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Gord Review: Haunting & Daunting

  • Artwork is disgustingly and beautifully detailed
  • Fast-paced and constantly changing gameplay
  • Nice blend of different genres and mechanics
  • It takes just one small mistake to mess everything up
  • A little overwhelming at times

A PC code was provided to Zaaz for this review. "Gord" will be available on August 17 for PS4, PS5, Xbox One, Xbox Series X|S, and PC.

There comes a moment in a leader's life where they must decide to feed a monster a child or die fighting. A tale as old as time, right? 

"Gord" is a tough game that keeps you on your toes by blending together elements from management, survival type games, along with real time strategy and story. This dark fantasy, based on Slavic folklore, places you as leader of the Tribe of the Dawn as you work to travel across forbidden lands with a group of villagers and a few interesting leading characters.

Offering two ways to play between the campaign mode and custom scenarios, "Gord" will have you fighting to find moments of calm as you work to build your settlement through an unending list of quests. This game has a high chance of feeling daunting at times while leaving you frustrated. However, the satisfaction that crashes upon you as you finish each campaign is just the boost needed to keep you going.

Some experience required

This is one game that shouldn't be on anyone's list when it comes to an introduction to colony-management games. While "Gord" covers all the regular basics like resource management, aspects of faith, and focuses on village expansion, there is just too much to grasp for beginners. That said, the tutorial guide does help to negate the rise of anxiety that starts to bubble up by the second campaign.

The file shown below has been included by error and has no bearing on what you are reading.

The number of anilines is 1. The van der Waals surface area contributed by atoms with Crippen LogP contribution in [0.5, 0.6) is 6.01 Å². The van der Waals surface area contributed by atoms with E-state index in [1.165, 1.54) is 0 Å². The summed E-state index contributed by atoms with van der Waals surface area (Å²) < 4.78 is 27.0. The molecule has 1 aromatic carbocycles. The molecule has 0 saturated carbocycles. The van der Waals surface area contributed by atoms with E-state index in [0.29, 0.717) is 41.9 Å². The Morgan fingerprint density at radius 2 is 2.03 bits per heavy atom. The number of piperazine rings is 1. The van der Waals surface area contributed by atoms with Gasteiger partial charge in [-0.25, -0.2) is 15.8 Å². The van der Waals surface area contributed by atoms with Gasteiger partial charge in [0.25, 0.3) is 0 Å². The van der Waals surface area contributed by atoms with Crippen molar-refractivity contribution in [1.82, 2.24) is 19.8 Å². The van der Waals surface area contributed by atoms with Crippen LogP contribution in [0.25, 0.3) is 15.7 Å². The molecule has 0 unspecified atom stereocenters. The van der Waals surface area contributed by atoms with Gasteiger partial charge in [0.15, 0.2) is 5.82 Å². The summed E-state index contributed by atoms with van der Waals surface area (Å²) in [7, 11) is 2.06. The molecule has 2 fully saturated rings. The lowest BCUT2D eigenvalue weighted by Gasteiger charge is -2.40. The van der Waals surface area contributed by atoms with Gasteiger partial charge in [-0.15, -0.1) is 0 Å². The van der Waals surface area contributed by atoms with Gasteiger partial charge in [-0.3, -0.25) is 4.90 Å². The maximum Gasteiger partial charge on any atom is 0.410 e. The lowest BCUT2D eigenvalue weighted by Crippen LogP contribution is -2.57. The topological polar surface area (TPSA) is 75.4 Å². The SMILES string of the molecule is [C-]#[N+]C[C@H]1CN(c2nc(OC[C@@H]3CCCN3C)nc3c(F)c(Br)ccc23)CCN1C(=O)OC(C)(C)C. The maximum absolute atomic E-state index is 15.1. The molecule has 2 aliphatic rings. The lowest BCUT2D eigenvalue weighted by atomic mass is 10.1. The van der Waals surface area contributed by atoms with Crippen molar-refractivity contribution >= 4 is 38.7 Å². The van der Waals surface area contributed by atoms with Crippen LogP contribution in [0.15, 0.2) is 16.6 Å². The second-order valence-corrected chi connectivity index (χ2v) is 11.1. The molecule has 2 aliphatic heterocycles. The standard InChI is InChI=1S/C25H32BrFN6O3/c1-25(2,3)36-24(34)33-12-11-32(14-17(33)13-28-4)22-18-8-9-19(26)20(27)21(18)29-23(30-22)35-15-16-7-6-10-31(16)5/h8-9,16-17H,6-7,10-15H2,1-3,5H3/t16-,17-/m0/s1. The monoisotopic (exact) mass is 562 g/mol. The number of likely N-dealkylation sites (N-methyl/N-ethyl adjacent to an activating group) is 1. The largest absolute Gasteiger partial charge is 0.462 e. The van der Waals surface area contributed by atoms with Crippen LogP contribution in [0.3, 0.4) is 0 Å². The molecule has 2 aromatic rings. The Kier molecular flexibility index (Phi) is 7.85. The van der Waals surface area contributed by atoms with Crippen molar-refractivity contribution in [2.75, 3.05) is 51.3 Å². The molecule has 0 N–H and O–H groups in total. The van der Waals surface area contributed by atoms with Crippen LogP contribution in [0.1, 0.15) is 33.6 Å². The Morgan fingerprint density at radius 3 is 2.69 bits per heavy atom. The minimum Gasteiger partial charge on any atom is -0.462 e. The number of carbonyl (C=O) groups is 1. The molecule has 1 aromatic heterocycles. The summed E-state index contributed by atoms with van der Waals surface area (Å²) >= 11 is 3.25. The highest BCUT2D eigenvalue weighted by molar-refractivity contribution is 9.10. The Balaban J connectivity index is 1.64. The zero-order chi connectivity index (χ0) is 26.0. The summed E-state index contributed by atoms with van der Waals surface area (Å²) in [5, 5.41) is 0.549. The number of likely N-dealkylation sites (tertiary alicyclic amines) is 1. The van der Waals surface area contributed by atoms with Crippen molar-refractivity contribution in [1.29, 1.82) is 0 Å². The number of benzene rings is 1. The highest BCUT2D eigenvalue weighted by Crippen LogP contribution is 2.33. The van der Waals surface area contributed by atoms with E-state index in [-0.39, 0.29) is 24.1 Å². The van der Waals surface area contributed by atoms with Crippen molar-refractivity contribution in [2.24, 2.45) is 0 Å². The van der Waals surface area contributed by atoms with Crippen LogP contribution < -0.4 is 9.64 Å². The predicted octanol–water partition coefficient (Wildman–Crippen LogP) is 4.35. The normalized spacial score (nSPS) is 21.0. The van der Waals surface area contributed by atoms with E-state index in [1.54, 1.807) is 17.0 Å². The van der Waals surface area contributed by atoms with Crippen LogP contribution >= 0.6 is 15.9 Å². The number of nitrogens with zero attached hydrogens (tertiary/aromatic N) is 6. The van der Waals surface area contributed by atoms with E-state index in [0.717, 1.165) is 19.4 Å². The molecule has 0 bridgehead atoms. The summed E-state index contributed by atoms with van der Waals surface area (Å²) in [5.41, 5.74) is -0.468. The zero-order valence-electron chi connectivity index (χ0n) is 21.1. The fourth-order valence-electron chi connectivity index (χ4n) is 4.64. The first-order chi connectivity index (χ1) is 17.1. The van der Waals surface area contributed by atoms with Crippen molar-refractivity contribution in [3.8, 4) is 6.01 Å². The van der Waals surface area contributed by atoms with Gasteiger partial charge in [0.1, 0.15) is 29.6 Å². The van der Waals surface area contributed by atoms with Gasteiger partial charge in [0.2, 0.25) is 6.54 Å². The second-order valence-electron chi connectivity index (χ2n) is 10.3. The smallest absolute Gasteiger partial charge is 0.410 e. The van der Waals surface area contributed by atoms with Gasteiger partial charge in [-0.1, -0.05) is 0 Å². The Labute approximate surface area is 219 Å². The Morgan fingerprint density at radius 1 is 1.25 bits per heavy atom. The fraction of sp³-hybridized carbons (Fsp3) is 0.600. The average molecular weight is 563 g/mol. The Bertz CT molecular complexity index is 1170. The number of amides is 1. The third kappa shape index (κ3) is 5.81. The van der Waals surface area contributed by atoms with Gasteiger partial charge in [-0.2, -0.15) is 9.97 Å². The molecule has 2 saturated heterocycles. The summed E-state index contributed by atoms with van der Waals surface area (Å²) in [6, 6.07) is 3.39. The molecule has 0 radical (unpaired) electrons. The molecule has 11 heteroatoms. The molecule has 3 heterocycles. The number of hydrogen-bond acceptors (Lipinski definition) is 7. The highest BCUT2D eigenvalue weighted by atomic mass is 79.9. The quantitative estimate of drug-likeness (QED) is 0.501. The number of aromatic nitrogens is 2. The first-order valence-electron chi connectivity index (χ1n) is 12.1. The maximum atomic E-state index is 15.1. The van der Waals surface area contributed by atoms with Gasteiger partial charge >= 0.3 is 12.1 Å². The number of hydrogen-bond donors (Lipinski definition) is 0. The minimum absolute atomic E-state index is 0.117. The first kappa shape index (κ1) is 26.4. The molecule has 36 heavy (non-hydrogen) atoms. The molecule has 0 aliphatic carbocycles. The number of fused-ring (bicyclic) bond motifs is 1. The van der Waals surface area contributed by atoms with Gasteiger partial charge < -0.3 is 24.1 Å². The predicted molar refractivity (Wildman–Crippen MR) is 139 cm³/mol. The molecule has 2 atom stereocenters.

Plus, each campaign is like little stepping stones towards progress. As you continue on through the map building different settlements, new buildings and resources are unlocked. 

Unlike the usual building management style games, "Gord" comes packed with a variety of creatures that want you dead and would love nothing more than to put an end to your expansion. This is where things start to become a lot more difficult rather quickly. Instead of just assigning a job to someone and letting the resources roll in, you also have to explore through the darkness around camp, all the while being prepared for oncoming attacks. There are things you can do and resources that you can use that will make this easier, but all it takes is one rogue villager to cause everything to collapse in a heap of wasted effort.

Not to mention, if you don't have a good foundation by campaign two or three, you will find it almost impossible to survive, forcing you to start from scratch.

Variety and choices